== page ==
Anyways, now that small prayer (of on time releases) is out the way, let’s get onto seeing what was it that necessitated yet another relaunch of yet another DC title. Setting apart the huge sales bump that it is going to get, the Society (as with the League) ended the last run with their headquarters in ruins. However, unlike the League who went out of their minds and then scurried away like rats for a year (and what a useless year that turned out to be for the character of the Big Three), the Society seems to have fared much better. It might be because of the fact that even though things simmered down, the doors to the JSA didn’t quite ever close (well, they did get blown apart and/or crushed in the end but that is an entirely different matter). It also might be because of the three pillars that hold up the House of the JSA. (What’s with DC and threes? Ménage trios fantasies? It might work with Bats, Supes n’ Wondy but somehow I don’t think Alan, Jay and Ted quite swing that way.) Whatever it is, this issue sees the three surviving founding fathers gathering the NEW JSA, (and no, this isn’t me being sexist, they are men so they can be only fathers and not founding mothers, unless Ma Hunkel is included.)
Mr. America, Maxine Hunkel, Starman are the three brand new characters showing up here, and as it stands, none of them impressed me all that much. This sentiment might change in the future, but somehow this rapid increase in the number of metas in the DCU doesn’t sit well with me. After the crap that Marvel pulled with the mutants (all in part to move the center of the MU from the X-Men to the Avengers brand name), one can’t help but feel that somewhere down the line, DC will have its own “No more metas.” It will cut down the meta population by over 90% (98%?) but oddly enough, none of the A- and most of the B-listers will be affected by it.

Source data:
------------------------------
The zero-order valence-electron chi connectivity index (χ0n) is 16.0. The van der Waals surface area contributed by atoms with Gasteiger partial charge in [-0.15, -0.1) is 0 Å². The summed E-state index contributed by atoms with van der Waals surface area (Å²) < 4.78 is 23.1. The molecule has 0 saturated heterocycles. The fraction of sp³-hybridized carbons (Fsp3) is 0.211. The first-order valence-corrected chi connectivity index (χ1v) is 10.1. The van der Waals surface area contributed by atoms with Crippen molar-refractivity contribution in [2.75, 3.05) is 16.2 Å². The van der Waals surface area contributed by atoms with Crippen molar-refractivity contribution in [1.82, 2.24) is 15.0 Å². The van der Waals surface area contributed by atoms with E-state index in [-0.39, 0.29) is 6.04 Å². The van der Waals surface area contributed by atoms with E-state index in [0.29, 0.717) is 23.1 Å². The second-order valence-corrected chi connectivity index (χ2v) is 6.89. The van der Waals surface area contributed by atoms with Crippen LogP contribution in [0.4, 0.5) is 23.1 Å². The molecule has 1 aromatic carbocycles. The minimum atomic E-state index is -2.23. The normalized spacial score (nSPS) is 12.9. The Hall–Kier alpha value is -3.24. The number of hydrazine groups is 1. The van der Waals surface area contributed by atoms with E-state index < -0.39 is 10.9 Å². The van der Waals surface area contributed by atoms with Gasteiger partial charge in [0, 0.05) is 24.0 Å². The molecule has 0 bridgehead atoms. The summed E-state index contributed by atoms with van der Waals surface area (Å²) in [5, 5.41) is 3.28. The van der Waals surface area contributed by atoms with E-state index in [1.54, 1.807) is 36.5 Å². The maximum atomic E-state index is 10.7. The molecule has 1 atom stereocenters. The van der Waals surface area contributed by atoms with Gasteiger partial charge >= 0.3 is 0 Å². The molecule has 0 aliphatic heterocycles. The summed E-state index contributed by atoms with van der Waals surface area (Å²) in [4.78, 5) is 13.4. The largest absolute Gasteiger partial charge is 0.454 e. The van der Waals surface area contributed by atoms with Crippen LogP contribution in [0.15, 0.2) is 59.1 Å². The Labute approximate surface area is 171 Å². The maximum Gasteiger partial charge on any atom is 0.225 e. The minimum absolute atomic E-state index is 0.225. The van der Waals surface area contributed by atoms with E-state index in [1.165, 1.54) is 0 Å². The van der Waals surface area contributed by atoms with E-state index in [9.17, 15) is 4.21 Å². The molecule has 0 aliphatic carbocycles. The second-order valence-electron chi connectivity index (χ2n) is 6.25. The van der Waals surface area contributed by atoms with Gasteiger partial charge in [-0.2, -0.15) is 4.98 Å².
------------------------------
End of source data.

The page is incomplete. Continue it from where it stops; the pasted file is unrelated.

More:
Along with Mr. America (ex-FBI agent), Maxine Hunkel (college chick who will talk your ears off) and Starman (uh, even he doesn’t know who he is), we also have the new iterations of Damage, Jesse Quick and Rick Tyler (Hourman III). While Damage with his new costume and Ms. Quick, sorry, Mrs. Tyler with her mother’s name and costume are clear enough, Rick isn’t. Why I put him here is although he still carries the same name and costume as his Pre-IC self, this Rick isn’t like any other version of himself that I’ve read so far. Heck, he isn’t the same Hourman he was in the recently ended two part JSA: Classified arc. Not only does he come across as a horny teenager perpetually hopped up on Viagra (maybe L’il Ricky filched the little blue pill that mommy got for daddy, in the JSA:C story), even his overall demeanor doesn’t quite gel.
On the brighter side, Stargirl, Mr. Terrific, Power Girl, Ma Hunkel and Obsidian (with just a one-panel appearance) are themselves, as are the three founders. However, with the retcon that DC has chosen to give to events of Infinite Crisis (man, did they do a turn around fast or what?), Power Girl looks to be in for a few surprises; similar to the ones that WildCat gets here. Like I said, drama to drown you in.